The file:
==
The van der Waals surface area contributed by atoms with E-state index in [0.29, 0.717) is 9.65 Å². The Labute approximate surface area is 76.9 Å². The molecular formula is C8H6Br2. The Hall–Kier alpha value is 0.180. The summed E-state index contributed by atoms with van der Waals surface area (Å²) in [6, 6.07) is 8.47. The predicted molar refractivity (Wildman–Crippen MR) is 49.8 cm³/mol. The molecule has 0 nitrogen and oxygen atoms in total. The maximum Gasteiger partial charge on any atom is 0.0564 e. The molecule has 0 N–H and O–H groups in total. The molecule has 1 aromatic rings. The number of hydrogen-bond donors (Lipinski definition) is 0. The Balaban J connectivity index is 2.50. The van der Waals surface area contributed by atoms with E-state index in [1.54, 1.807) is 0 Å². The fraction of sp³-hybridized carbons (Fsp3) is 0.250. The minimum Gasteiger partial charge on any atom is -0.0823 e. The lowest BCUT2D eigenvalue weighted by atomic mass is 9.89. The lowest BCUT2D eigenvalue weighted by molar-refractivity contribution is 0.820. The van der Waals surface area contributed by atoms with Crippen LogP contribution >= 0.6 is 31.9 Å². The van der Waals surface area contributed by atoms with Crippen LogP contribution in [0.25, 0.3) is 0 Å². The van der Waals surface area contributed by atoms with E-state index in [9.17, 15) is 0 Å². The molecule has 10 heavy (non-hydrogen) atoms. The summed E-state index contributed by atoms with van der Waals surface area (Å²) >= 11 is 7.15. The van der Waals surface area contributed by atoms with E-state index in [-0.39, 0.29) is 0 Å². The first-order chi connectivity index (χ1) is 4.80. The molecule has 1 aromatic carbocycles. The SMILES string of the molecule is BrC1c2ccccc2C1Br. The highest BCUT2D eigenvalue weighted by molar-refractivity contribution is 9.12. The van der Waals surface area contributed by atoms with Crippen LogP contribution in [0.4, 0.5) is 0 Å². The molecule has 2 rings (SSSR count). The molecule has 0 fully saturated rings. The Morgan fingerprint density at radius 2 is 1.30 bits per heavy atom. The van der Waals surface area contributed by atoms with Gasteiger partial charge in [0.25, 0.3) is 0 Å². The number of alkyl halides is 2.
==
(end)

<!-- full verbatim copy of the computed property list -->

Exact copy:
The van der Waals surface area contributed by atoms with E-state index in [0.29, 0.717) is 9.65 Å². The Labute approximate surface area is 76.9 Å². The molecular formula is C8H6Br2. The Hall–Kier alpha value is 0.180. The summed E-state index contributed by atoms with van der Waals surface area (Å²) in [6, 6.07) is 8.47. The predicted molar refractivity (Wildman–Crippen MR) is 49.8 cm³/mol. The molecule has 0 nitrogen and oxygen atoms in total. The maximum Gasteiger partial charge on any atom is 0.0564 e. The molecule has 0 N–H and O–H groups in total. The molecule has 1 aromatic rings. The number of hydrogen-bond donors (Lipinski definition) is 0. The Balaban J connectivity index is 2.50. The van der Waals surface area contributed by atoms with E-state index in [1.54, 1.807) is 0 Å². The fraction of sp³-hybridized carbons (Fsp3) is 0.250. The minimum Gasteiger partial charge on any atom is -0.0823 e. The lowest BCUT2D eigenvalue weighted by atomic mass is 9.89. The lowest BCUT2D eigenvalue weighted by molar-refractivity contribution is 0.820. The van der Waals surface area contributed by atoms with Crippen LogP contribution >= 0.6 is 31.9 Å². The van der Waals surface area contributed by atoms with Crippen LogP contribution in [0.25, 0.3) is 0 Å². The van der Waals surface area contributed by atoms with E-state index in [9.17, 15) is 0 Å². The molecule has 10 heavy (non-hydrogen) atoms. The summed E-state index contributed by atoms with van der Waals surface area (Å²) >= 11 is 7.15. The van der Waals surface area contributed by atoms with E-state index in [-0.39, 0.29) is 0 Å². The first-order chi connectivity index (χ1) is 4.80. The molecule has 1 aromatic carbocycles. The SMILES string of the molecule is BrC1c2ccccc2C1Br. The highest BCUT2D eigenvalue weighted by molar-refractivity contribution is 9.12. The van der Waals surface area contributed by atoms with Crippen LogP contribution in [0.4, 0.5) is 0 Å². The molecule has 2 rings (SSSR count). The molecule has 0 fully saturated rings. The Morgan fingerprint density at radius 2 is 1.30 bits per heavy atom. The van der Waals surface area contributed by atoms with Gasteiger partial charge in [0.25, 0.3) is 0 Å². The number of alkyl halides is 2.